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Sunday, 19 July 2015

The terrorist Buhari to prosecute Obasanjo; reopens $182m bribery case

The United States government has asked President Muhammadu Buhari, to revisit the $182 million Halliburton bribery case and diligently prosecute all those involved in the scandal.

The President has consequently, directed the appropriate security agencies to reopen investigations into the case and make appropriate recommendations.
President Olusegun Obasanjo, who led Nigeria from 1999-2000, obtained considerable helpings of the infamous Haliburton bribe money, according to a Special Investigation Panel headed by Inspector-General of Police, Mike Okiro, in 2008. [see below]

According to a report in the Saturday Tribune, the U.S. government made it clear that unless those involved were prosecuted, part of the bribe money, about $140 million, recovered and still in the US, would not be repatriated to Nigeria.

“Following this development, President Buhari has directed the investigation committee made up of representatives of all security agencies to dust off the file and complete the investigations and charge those indicted to court,” the source said.

By Friday afternoon, key security officers involved in the investigations were seen by Saturday Tribune gathering files and dusting off documents on the case.

The case was investigated four years ago by a security panel headed by retired AIG Ahmadu Ali, who at the end of the case charged a former personal aide to a former Head of State to court but the case was later struck out due to lack of diligent prosecution.

Jeffry Tesler, who was the go-between in the payment of the bribes paid to secure the contract for the final phase of the multibillion naira Nationa Liquefied Natural Gas project was sentenced to 21 months in prison and forfeited $148.964 million from his Swiss accounts to the United States government.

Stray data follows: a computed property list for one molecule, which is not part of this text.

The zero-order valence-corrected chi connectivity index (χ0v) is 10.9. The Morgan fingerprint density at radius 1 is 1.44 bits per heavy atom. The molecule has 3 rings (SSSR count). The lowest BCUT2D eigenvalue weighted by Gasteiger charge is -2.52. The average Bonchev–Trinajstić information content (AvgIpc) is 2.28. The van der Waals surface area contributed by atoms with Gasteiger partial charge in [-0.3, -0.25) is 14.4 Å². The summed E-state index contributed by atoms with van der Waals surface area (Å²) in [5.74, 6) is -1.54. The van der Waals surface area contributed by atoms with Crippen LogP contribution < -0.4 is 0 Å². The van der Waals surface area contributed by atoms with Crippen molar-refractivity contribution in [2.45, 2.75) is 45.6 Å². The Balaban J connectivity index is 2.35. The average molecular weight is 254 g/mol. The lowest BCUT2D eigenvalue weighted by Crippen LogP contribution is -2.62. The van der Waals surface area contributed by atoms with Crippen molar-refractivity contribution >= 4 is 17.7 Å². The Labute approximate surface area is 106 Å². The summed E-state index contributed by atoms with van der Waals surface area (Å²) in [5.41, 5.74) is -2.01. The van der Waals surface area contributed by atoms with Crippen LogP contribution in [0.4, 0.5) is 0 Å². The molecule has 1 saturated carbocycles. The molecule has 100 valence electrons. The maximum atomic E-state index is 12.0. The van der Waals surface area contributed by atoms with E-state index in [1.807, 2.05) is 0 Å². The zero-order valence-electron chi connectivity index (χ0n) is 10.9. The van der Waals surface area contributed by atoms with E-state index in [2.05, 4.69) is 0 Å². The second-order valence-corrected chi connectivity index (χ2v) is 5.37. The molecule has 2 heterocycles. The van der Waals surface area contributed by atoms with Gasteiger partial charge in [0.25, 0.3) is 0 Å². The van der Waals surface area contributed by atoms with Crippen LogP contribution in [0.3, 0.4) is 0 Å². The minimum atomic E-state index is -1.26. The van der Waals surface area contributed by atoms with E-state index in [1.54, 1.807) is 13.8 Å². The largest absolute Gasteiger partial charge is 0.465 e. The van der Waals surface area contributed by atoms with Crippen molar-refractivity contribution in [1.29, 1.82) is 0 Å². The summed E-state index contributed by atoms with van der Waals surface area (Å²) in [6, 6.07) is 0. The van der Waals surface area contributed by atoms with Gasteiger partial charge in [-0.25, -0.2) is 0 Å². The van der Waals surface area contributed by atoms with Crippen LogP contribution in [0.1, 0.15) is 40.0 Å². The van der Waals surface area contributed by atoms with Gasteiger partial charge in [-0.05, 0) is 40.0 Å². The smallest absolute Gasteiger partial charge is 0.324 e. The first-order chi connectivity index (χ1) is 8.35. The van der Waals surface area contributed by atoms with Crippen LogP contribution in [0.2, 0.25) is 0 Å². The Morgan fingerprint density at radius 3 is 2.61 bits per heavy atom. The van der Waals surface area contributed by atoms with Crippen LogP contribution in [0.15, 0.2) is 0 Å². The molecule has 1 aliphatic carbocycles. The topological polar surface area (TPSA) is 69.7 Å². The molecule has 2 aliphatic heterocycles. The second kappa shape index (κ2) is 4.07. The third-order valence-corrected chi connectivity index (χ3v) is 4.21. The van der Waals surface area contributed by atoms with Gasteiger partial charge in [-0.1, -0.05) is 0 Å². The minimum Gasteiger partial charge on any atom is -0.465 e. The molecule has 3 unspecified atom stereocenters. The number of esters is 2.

The American government’s report on the Halliburton bribery scandal had indicted three former Nigerian leaders, a former number two citizen, a minister, intelligence chiefs and corporate giants in the list of bribery beneficiaries.

One of the indicted corporate titans, a construction company that allegedly handled the distribution of the money later opted for plea bargaining and paid the sum of $25 million to the government.

The source added that the go-between, Jeffry Tesler had served out his prison sentence and returned to England.

The security source further disclosed to Saturday Tribune that the case file would soon be reopened “and all those who were invited during the investigation will soon appear again.”

The source source said, “My brother, this is a serious case now because the government of the day is very eager to prosecute anybody indicted in it so as to serve as a deterrent to others.”

How Obasanjo Shared $74m Haliburton Bribe, Pocketed $5m With PDP- Mike Okiro (From the Archives)

President Olusegun Obasanjo, who led Nigeria from 1999-2000, during which time he swore to fight corruption in the country, obtained considerable helpings of the infamous Haliburton bribe money, the Special Investigation Panel headed by Inspector-General of Police, Mike Okiro, has declared in an interim report.

According to the document, which was submitted to *President Umaru Yar’Adua in May last year by Mr. Okiro, Obasanjo shared the sum of $74 million USD between 2000 and 2001 with his Vice-President, Atiku Abubakar, as well as Funsho Kupolokun and Gaius Obaseki, who were successive heads of the Nigeria National Petroleum Corporation during the government’s early years.

During that same time span, said the interim report, Obasanjo and the ruling party, the People’s Democratic Party, also pocketed $5m from the Halliburton slush funds.

Other major beneficiaries included General Sani Abacha, who got $40 million in 1994-95; Ibrahim Aliyu, $11.7million in 2001-2002; former Minister, Dan Etete, $2.5 million in 1996-1998; Abdulkadir Abacha, $1.8 in 1998; and M. G. Bakari, $3.1 million

Among the more startling of the revelations in the interim report, the panel wrote as follows about some of the key Nigerians involved:

On Chief Olusegun Obasanjo: “He was President of Nigeria from May 1999 – May 2007. Reports suggest that Stanley met with Chief Obasanjo and then Group Managing Director of NNPC, Gaius Obaseki, in Abuja on 11th November 2001 to negotiate pay-offs in respect of Trains 4&5. On 20th December 2001 Obaseki reportedly met with Chodan and Stanley in London over lunch in furtherance of discussions. In March 2002, TSKJ won the Train 4 and 5 contacts for $3.6 billion USD allegations are the Gen. Obasanjo may have received a minimum of $4 million USD as pay-off

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